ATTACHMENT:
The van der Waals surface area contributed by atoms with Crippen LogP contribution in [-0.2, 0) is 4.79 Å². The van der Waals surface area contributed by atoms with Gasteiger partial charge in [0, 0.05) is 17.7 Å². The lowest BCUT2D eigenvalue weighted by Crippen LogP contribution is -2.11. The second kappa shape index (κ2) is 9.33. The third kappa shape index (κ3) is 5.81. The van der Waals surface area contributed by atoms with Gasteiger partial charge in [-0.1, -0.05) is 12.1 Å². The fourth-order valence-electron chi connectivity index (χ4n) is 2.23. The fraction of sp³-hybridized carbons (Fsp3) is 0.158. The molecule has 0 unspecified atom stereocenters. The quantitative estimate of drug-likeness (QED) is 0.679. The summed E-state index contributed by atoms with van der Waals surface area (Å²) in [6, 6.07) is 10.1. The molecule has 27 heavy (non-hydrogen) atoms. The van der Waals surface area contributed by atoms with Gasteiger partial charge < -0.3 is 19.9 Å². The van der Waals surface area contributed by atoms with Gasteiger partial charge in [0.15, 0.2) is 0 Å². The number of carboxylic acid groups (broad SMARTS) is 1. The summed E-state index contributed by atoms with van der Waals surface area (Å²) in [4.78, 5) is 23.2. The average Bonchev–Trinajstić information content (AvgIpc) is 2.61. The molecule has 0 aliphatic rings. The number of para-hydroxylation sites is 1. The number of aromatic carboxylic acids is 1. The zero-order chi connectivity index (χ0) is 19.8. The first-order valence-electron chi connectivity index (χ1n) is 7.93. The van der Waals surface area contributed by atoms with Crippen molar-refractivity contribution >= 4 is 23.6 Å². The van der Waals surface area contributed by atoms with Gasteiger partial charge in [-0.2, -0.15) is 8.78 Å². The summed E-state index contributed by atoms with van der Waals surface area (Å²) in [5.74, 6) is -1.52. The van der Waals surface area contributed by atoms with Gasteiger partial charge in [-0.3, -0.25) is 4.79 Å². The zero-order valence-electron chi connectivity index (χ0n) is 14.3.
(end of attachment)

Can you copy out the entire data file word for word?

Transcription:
The van der Waals surface area contributed by atoms with Crippen LogP contribution in [-0.2, 0) is 4.79 Å². The van der Waals surface area contributed by atoms with Gasteiger partial charge in [0, 0.05) is 17.7 Å². The lowest BCUT2D eigenvalue weighted by Crippen LogP contribution is -2.11. The second kappa shape index (κ2) is 9.33. The third kappa shape index (κ3) is 5.81. The van der Waals surface area contributed by atoms with Gasteiger partial charge in [-0.1, -0.05) is 12.1 Å². The fourth-order valence-electron chi connectivity index (χ4n) is 2.23. The fraction of sp³-hybridized carbons (Fsp3) is 0.158. The molecule has 0 unspecified atom stereocenters. The quantitative estimate of drug-likeness (QED) is 0.679. The summed E-state index contributed by atoms with van der Waals surface area (Å²) in [6, 6.07) is 10.1. The molecule has 27 heavy (non-hydrogen) atoms. The van der Waals surface area contributed by atoms with Gasteiger partial charge < -0.3 is 19.9 Å². The van der Waals surface area contributed by atoms with Gasteiger partial charge in [0.15, 0.2) is 0 Å². The number of carboxylic acid groups (broad SMARTS) is 1. The summed E-state index contributed by atoms with van der Waals surface area (Å²) in [4.78, 5) is 23.2. The average Bonchev–Trinajstić information content (AvgIpc) is 2.61. The molecule has 0 aliphatic rings. The number of para-hydroxylation sites is 1. The number of aromatic carboxylic acids is 1. The zero-order chi connectivity index (χ0) is 19.8. The first-order valence-electron chi connectivity index (χ1n) is 7.93. The van der Waals surface area contributed by atoms with Crippen molar-refractivity contribution >= 4 is 23.6 Å². The van der Waals surface area contributed by atoms with Gasteiger partial charge in [-0.2, -0.15) is 8.78 Å². The summed E-state index contributed by atoms with van der Waals surface area (Å²) in [5.74, 6) is -1.52. The van der Waals surface area contributed by atoms with Gasteiger partial charge in [-0.3, -0.25) is 4.79 Å². The zero-order valence-electron chi connectivity index (χ0n) is 14.3.